European Union agencies
The European Medicines Agency (EMA) works closely with other decentralised agencies of the European Union (EU), particularly those with similar areas of work.
EU agencies carry out specific legal, technical or scientific tasks. They work alongside the main EU institutions and Member States, providing them with evidence-based advice to help inform policies and laws at European and national levels.
The heads of the EU agencies set up the EU Agencies Network to act as a collective voice for the agencies.
Through the network, the agencies coordinate their activities, exchange information and agree common positions on matters of shared interest.
EMA and other EU agencies regularly cooperate on joint scientific outputs and exchange support or scientific data to feed into each other's work.
EMA has formal working arrangements with its main EU agency partners, laying out the nature of the collaboration and mutual consultation in areas of common interest. These agencies regularly run joint projects and participate in each other's events and meetings.
- information on vaccines, antimicrobial resistance and antiviral medicines;
- monitoring the benefit-risk balance of vaccines;
- substances of human origin, such as the use of human tissue or cells in medicines.
The agencies signed a working arrangement in December 2010:
Update: ECDC has developed the European Vaccination Information Portal (EVIP) with the support of EMA and the European Commission.
EVIP provides accurate, objective and evidence-based information on vaccines and vaccination, including national vaccination schedules. It went live in April 2020 and is available in all official EU languages.
The portal was developed following a Council Recommendation to address the concerns and doubts of European citizens in an easily accessible language.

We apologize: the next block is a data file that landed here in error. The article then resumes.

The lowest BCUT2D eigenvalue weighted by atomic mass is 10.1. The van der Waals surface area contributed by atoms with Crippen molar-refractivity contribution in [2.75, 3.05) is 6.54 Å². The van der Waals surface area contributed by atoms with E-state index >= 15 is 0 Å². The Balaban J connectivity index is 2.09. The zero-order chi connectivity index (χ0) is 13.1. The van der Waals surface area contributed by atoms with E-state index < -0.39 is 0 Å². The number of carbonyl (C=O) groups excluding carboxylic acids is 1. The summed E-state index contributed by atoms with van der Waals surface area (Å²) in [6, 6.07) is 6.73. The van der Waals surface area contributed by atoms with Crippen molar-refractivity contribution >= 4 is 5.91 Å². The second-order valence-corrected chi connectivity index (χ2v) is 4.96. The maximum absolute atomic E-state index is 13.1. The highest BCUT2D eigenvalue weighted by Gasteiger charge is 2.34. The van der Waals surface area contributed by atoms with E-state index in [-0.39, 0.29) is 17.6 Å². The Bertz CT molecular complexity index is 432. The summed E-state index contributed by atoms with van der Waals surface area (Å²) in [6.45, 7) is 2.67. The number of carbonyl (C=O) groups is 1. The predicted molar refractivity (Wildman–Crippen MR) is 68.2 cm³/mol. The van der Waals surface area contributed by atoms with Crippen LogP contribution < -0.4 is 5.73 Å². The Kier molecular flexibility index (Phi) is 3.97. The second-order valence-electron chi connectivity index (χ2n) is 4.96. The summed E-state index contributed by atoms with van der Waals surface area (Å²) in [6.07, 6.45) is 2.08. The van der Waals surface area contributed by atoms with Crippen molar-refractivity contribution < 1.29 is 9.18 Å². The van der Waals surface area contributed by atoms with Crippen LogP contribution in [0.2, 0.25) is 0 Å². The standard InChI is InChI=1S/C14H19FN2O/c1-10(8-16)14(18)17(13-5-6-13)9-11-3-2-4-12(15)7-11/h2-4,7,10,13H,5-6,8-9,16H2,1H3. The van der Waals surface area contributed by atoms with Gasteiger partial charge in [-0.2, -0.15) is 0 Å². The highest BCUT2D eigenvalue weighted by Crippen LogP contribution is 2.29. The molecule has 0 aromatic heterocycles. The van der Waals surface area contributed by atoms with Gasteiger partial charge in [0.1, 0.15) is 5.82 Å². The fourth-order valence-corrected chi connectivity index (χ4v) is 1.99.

EFSA provides independent scientific advice and communication on existing and emerging risks relating to the safety of food and animal feed. Collaboration between EMA and EFSA mainly relates to:
- potential conflicts in scientific opinions;
- the use of antibiotics in food-producing animals;
- joint scientific guidance;
- risk communication;
- governance and reporting.
The agencies signed a working arrangement in January 2012:
ECHA seeks to help companies comply with chemicals legislation, advance the safe use of chemicals, address chemicals of concern and provide information on chemicals, all for the protection of human health and the environment. Collaboration between EMA and ECHA mainly relates to:
- information on the evaluation and authorisation or restriction of chemicals, as relevant for the activities of EMA;
- information concerning risk management through classification, labelling and packaging of substances;
- toxicological assessments by predictive methods and new methodologies;
- biocides, in particular the establishment of maximum residue limits for pharmacologically active substances contained in biocidal products used in animal husbandry;
- environmental risk assessments for both human and veterinary medicines and ecotoxicology.
The agencies signed a working arrangement in May 2014:
EMCDDA provides factual, objective, reliable and comparable information concerning drugs, drug addiction and their consequences. Collaboration between EMA and EMCDDA mainly relates to:
- information on new psychoactive substances and abuse of medicines, including illicit drugs;
- validated signals with medicines related to drug abuse;
- definition of risk management plans of selected medicines on an ad-hoc basis;
- potential conflicts over scientific opinions.
EMA and EMCDDA first signed an official working arrangement in 2010. The agencies revised the arrangement in 2012, following the adoption of the new pharmacovigilance legislation, to allow the exchange of information on the abuse of medicines, including psychoactive substances. The agencies further revised the arrangement in 2018 to reflect the streamlined process for collecting information on psychoactive substances introduced in EMCDDA's founding regulation.
EEA provides independent, reliable and comparable environmental information on the state and trends of the European environment for those involved in developing, adopting, implementing and evaluating environmental policy, and also the general public.
EMA and EEA can cooperate on issues of common interest on an ad-hoc basis.